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The session was arranged to discuss the outcome of the “ICT access and use survey”, undertaken in 2017 across 16 countries in Africa, Asia and Latin America that brings to the forum some available evidence on the status and determinants of digital penetration and its application. Mr Matthew Smith, onsite moderator of the session, provided the background to the session and mentioned that the session further aims to explore some of the arising governance and policy implications of the findings of the survey and find out if any progress is to be made towards meeting the Sustainable Development Goals (SDG) and to developing measurements to assess that progress.
Ms Alison Gillwald, Executive Director of Research ICT Africa (RIA), presenting the outcome of the survey mentioned that the data from this survey is collated from studies done across the global south, 16 countries in total. Highlighting the uniqueness of this survey she mentioned that “These regions have been doing surveys for over a decade but this is the first time we have used the same instrument to do nationally representative surveys. These are important because in our prepaid mobile markets there's no way to get the number of people connected, who they are and what they use them for.” She further elaborated that the data from the survey is focused on the after access of services, moving beyond the simple connectivity issue, looking at the day-to-day challenges of the telecommunication environment, duplicate SIM cards, the voice and text surface. To summarize, she mentioned they are “Looking at the effectiveness and inequality that effect the use of the Internet, once one is connected or prevent one from being connected” and stated that the survey “has a 95% confidence measure along with being Nationally representative”.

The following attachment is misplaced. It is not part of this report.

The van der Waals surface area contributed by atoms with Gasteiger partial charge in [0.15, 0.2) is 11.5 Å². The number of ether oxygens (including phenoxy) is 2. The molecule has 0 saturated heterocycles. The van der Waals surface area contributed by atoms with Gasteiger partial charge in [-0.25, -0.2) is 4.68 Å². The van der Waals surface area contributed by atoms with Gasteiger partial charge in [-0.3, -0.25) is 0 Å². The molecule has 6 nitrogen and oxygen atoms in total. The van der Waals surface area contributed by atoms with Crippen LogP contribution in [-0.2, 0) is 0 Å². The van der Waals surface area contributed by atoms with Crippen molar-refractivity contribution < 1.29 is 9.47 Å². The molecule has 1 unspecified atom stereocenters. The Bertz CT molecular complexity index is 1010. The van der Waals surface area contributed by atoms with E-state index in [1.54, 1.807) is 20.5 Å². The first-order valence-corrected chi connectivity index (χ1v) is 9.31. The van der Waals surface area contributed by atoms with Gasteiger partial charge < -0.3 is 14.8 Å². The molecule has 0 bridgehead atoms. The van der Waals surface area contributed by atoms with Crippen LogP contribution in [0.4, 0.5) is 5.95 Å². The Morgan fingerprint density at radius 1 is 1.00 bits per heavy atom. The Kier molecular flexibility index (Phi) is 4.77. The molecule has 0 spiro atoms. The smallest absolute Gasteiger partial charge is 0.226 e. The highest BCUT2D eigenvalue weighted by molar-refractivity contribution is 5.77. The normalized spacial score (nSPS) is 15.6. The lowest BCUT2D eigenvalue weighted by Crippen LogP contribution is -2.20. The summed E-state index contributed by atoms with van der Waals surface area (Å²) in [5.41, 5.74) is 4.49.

Ms Scarlett Fondeur-Gil, who works in the Science and Technology Branch of the United Nations Conference on Trade and Development (UNCTAD), in her opening remarks, mentioned that her organisation is going to present progress on information and communication technology (ICT) statistics in the next UN statistical commission in 2018. She emphasised the shortcoming in the current approach by mentioning that the global indicators framework for sustainable development goals (SDGs) has 232 indicators but only seven ICT indicators are included, even though ICTs are recognised as a development enabler. She further highlighted the importance of using the survey information to gauge the different levels of development, that are both social and economic. She updated the audience that a partnership was established in June 2017 with a task group on ICT for SDGs which will aim to propose a thematic list of indicators that countries could use to measure ICT availability and news in sectors that are relevant to the SDGs and not covered in the current SDG indicators framework. These might include indicators on skills, e-commerce, financial inclusion etc.
Ms Helani Galpaya, CEO, LIRNEasia, was requested to respond to a question from the audience asking if Internet penetration is an awareness issue and if there is a misalignment of the incentives offered to the telecom and Internet service provider for increasing this penetration. She acknowledged the issue and mentioned the strategy of the service provider as “Up sell, sell more services to the urban people that you've been selling to, and then get the new consumers. Clearly, this is in the strategy of mobile operators.”. Commenting on why more people are not coming online and converting to be active users, she mentioned that people are not getting online as they are afraid of the content being offered to their kids. As a result, owing to the demand she mentioned, in her home country, Sri Lanka, the dongle sold for internet browsing comes preloaded with content blocking software.
By Mohit Saraswat